Robert Peter Aguilar

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Robert Peter Aguilar (born 1931) was a United States federal judge. Aguilar is Latino.

Born in Madera, California, Aguilar received a B.A. from the University of California, Berkeley in 1954 and a J.D. from University of California, Berkeley, Boalt Hall School of Law in 1958. He was in private practice in San Jose, California from 1960 to 1979, and was then a Superior court judge, County of Santa Clara, California from 1979 to 1980.

On April 3, 1980, President Jimmy Carter nominated Aguilar to a new seat on the United States District Court for the Northern District of California created by 92 Stat. 1629. Aguilar was confirmed by the United States Senate on June 18, 1980, and received his commission the same day.

In 1989 the judge was indicted for Racketeering and Obstruction of Justice. Specifically, it was alleged that Aguilar, at the request of Abe Chapman (a convicted narcotics trafficker), tried to influence another judge, Judge Stanley A. Weigel, on behalf of Michael Rudy Tham, a former Teamsters official who was appealing an embezzlement case against him.[1] On March 19, 1990, the case ended in acquittal on Obstruction, and in a mistrial on the other counts.[2] He was retried over the summer and convicted on five counts.[3] and sentenced to six months in prison, 1,000 hours of community service and fined $2,000 on conviction of unlawfully disclosing a Government wiretap and obstructing justice by lying to Federal agents about it. He continued to be out on bail while his appeals took place and refused to resign. In 1993, he faced impeachment proceedings, but they were put on hold when the conviction was overturned the following year.[4]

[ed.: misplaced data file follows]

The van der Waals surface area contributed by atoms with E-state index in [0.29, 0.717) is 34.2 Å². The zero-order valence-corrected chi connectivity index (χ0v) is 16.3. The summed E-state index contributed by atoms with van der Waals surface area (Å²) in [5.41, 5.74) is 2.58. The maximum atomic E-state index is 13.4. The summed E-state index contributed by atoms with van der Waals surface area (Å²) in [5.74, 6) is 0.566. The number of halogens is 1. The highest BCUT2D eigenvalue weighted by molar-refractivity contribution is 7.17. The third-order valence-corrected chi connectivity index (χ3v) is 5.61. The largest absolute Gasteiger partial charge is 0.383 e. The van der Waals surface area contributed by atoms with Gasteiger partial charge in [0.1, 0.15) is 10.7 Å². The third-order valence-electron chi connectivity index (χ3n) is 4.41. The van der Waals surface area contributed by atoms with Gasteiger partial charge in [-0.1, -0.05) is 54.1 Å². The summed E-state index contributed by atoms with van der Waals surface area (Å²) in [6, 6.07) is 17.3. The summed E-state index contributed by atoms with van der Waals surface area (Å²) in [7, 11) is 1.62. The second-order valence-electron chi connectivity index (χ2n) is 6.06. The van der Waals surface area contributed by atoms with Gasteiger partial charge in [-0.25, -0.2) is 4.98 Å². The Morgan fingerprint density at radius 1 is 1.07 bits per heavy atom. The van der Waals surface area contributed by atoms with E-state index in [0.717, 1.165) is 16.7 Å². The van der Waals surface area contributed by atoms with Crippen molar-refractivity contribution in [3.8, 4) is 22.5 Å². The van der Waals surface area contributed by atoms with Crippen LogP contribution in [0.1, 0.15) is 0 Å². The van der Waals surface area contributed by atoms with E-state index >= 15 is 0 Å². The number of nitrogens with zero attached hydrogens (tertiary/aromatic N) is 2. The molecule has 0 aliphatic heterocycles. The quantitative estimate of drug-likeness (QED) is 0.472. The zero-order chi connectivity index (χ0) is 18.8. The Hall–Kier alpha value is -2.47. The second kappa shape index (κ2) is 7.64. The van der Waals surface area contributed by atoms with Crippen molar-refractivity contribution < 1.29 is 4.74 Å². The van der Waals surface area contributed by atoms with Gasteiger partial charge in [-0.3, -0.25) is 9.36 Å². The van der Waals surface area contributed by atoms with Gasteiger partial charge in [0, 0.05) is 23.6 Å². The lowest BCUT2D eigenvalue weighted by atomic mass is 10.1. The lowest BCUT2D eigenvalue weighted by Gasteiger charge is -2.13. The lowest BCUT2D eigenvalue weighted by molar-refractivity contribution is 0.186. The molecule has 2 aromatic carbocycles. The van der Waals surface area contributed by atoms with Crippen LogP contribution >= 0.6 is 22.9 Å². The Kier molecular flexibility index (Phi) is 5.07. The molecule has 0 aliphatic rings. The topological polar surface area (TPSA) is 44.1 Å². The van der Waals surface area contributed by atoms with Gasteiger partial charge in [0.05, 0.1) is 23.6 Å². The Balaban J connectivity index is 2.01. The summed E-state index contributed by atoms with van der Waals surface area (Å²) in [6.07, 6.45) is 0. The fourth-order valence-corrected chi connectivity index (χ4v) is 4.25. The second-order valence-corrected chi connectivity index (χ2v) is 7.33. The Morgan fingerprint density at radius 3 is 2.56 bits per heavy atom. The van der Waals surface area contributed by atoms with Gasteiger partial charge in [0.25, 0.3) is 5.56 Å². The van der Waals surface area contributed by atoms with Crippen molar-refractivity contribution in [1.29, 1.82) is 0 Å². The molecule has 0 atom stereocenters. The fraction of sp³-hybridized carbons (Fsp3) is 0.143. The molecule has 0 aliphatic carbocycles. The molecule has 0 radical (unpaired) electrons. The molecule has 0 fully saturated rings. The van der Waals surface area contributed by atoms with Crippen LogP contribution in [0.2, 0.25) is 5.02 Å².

For this reason, he was able to assume senior status on April 15, 1996, but chose to retire two months later on June 24, 1996.

As of 2009, Aguilar remains in private practice in Santa Clara County.


  1. ^ Katherine Bishop. "U.S. Judge is Tried on Influence Use". New York Times (11 February 1990).
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